Interdisciplinary. Community. Advocacy. Humor.
It wasn't all work in Pittsburgh and in between teaching the workshops, I got a chance to socialise a bit too. Quite apart from my non-metalsmithing friends, Elizabeth Avery and Kirk Savage and their wonderfully odd family, I also managed to see Lizzy DaVita and hooked up with Glen Gardner for an evening of dinner, his workshop and an exhibition.
Glen has just moved workshop to the north of the city and I am so envious of his space in a converted factory. Not just the space, but the tools and equipment he has managed to amass over the years are most impressive.
The exhibition in one of the other studios in which he is based was not especially interesting. In fact, it consisted of a room of badly-made, derivative nonsense of which an art-history expert and friend of mine said, "It may have been the most repellent man-made/person-made environment I have ever been in". I was so disinterested in it that I didn't even get the name of the artist responsible.
My adult workshop at the SCC was "Secrets and Surprises" about using boxes and hinges, colour and found objects to create jewellery which moves and invites exploration. It was well-attended and the participants were good fun, enthusiastic and keen to learn. Although this year three days did not seem nearly long enough, the projects created were sophisticated and the students enjoyed pushing their skills forward in new ways.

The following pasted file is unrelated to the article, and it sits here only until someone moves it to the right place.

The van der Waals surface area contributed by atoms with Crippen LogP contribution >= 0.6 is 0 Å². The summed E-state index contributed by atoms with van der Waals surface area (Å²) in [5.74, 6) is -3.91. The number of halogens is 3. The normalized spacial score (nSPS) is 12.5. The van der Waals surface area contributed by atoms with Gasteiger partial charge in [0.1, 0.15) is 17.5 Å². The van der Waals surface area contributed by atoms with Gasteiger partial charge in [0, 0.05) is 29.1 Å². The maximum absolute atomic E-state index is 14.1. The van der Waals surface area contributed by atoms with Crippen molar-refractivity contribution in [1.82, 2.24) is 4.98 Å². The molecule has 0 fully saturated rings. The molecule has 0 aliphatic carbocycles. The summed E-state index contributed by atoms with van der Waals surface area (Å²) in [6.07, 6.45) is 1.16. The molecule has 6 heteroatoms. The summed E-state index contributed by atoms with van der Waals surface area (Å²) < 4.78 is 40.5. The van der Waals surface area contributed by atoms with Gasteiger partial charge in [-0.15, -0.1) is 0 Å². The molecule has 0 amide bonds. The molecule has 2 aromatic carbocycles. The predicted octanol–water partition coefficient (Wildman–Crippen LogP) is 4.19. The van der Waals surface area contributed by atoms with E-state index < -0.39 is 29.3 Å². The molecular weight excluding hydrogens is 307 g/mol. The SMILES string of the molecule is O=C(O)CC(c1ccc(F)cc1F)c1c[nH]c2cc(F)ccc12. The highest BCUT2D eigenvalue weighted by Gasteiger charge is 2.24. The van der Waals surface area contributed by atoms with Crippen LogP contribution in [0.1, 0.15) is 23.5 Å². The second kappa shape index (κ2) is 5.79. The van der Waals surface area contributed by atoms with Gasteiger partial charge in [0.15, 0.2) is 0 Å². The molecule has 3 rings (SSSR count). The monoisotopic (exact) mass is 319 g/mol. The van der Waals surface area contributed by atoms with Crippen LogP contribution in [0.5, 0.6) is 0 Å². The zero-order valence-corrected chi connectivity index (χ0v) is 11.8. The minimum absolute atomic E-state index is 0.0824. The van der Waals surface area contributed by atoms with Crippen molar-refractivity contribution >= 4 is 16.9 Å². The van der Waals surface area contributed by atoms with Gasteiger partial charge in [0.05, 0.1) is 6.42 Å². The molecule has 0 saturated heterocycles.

One of the most popular things I teach is stone-setting. People always seem keen to learn ways of setting stones beyond the general rub-over setting and I like teaching it very much. Unfortunately, many of the places where I teach are not set up to allow for the teaching of more sophisticated techniques. John Cogswell was teaching at Touchstone the week after I left and Megan told me that he brings his own toolkits, which is a solution but not an easy one if travelling any distance.
After these workshops were over, it was time for meetings at the SCC to discuss the display of the "Enough Violence" show and to enjoy myself in Pittsburgh, which I always manage to do.
Before I conclude the working part of my visit, Gerry Florida just sent me a picture she took of me when in the Shuman Detention Center which I share with permission:
The current show in the SCC is the international Fibre Arts show. I am not really thrilled by fibre arts generally but this is a great show. I was especially taken with this portrait of the artist Marie Bergstedt's brother in fibres and buttons:
The detail close-up is wonderful.
In the ex-cafe space, Jennifer Moss was creating fantastic felt cup-fungi, which were taking over the worksurfaces:
There is more about this exhibition here.
Fascinating junk shops, an abandoned particle accelerator and knitted pierogis tomorrow!